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Too or To?

What Is the Difference between "Too" and "To"?

homeconfused wordsToo or To?
the quick answer

The Quick Answer

Too

(1) Too means as well. For example:
  • Your eye is swollen. Your lip is swollen too.
(2) Too conveys the idea of in excess. For example:
  • Your cat is too fat.

To

(1) To is a preposition. For example:
  • Give it to him.
(2) To shows the infinitive form of a verb. For example:
  • I want to run.

Too and To

There is often confusion over the words too and to. Both words have two uses. This infographic summarizes the different uses of to and too:

Too

Too has two uses:

(1) Too means as well or also.
  • I can do it too.
  • Did you think that too?
.

(2) Too portrays the idea of in excess or more than it should be.
  • This cat is too chubby.
  • The shoes were too expensive.
  • I'm glad to hear you smoke. A man should always have an occupation of some kind. There are far too many idle men in London as it is. (Oscar Wilde)
.

To

To has two uses:

(1) To is used in expressions like to walk, to run, to paint, etc. (These are all verbs in their infinitive forms.)
  • I want to run around the planet.
  • Did you tell her what to think?
  • I'm glad to hear you smoke. A man should always have an occupation of some kind. There are far too many idle men in London as it is. (Oscar Wilde)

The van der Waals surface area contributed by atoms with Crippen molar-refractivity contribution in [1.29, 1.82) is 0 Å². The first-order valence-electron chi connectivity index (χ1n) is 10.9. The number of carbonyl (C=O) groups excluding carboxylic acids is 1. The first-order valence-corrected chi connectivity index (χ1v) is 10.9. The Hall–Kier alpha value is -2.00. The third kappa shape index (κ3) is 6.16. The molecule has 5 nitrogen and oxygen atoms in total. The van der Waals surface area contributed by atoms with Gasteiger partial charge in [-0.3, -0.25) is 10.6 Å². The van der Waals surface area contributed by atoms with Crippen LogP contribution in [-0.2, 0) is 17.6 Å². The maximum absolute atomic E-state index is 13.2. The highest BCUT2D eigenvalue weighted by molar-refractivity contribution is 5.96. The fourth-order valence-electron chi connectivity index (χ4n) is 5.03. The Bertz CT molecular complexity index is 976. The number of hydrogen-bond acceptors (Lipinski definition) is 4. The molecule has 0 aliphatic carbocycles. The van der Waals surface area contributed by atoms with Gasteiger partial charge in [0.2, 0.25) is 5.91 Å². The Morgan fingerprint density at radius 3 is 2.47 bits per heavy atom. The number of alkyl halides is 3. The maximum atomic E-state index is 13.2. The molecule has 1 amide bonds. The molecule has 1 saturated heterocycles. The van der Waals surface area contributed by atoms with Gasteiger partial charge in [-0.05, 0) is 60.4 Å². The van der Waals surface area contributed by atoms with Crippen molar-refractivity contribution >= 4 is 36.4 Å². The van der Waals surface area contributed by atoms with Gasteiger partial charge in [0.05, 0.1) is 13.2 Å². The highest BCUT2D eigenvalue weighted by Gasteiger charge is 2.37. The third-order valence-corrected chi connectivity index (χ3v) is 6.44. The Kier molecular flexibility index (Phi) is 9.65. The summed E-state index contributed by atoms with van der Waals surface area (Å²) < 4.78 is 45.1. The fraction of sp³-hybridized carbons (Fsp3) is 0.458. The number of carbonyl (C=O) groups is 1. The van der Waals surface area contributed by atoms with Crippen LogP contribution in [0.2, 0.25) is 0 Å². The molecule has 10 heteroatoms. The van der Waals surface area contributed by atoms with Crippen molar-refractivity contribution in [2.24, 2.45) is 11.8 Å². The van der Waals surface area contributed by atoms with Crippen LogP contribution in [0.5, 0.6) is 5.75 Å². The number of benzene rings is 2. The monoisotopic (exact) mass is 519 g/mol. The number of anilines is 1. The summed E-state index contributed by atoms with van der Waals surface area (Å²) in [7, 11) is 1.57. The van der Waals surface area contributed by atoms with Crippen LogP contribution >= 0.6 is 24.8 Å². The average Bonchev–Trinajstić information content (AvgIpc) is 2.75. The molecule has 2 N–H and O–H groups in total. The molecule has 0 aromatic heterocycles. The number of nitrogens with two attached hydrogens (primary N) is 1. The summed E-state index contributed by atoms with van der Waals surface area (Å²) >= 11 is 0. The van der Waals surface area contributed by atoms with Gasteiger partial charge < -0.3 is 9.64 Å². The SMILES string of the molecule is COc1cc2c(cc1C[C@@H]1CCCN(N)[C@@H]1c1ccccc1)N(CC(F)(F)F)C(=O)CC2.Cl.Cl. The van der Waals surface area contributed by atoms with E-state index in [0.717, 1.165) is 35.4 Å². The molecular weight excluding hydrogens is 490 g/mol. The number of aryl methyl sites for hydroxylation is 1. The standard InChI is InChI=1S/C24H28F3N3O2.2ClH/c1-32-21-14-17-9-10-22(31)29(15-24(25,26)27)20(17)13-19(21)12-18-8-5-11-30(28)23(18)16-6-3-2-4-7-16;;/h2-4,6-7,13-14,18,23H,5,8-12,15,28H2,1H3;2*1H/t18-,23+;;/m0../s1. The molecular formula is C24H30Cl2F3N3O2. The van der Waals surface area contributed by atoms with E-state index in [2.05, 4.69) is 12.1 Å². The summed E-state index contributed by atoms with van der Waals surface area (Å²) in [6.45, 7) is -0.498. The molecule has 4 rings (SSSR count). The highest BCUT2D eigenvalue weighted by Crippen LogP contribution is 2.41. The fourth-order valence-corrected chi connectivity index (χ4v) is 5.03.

.

(2) To is used in expressions like to the park, to the postman, and agree to a proposal. (The word to in these examples is a preposition.)
  • She handed the parcel to the stranger.
  • I am going to the park.
.

A Test on Using Too and To

A Quick Test

teachers note

A Note from Teacher

What Is a Preposition?

The word to is a preposition. Prepositions show the relationship between at least two words in a sentence.
  • He agreed to the proposal.
    (To shows the relationship between agreed and proposal.)
  • David ran to the park.
  • (To shows the relationship between ran and park.)
Words like on, in, and by are also prepositions. There are lots of others.

Read more about prepositions.

What Is the Infinitive Form?

Verbs are doing words (e.g., to dance, to sit, to fly, to think).

When to is in front of a verb, the verb is said to be in its infinitive form.
  • She likes to dance.
  • (This is the verb to dance in its infinitive form.)
  • She dances.
  • (This is the verb to dance not in its infinitive form.)
Read more about verbs.


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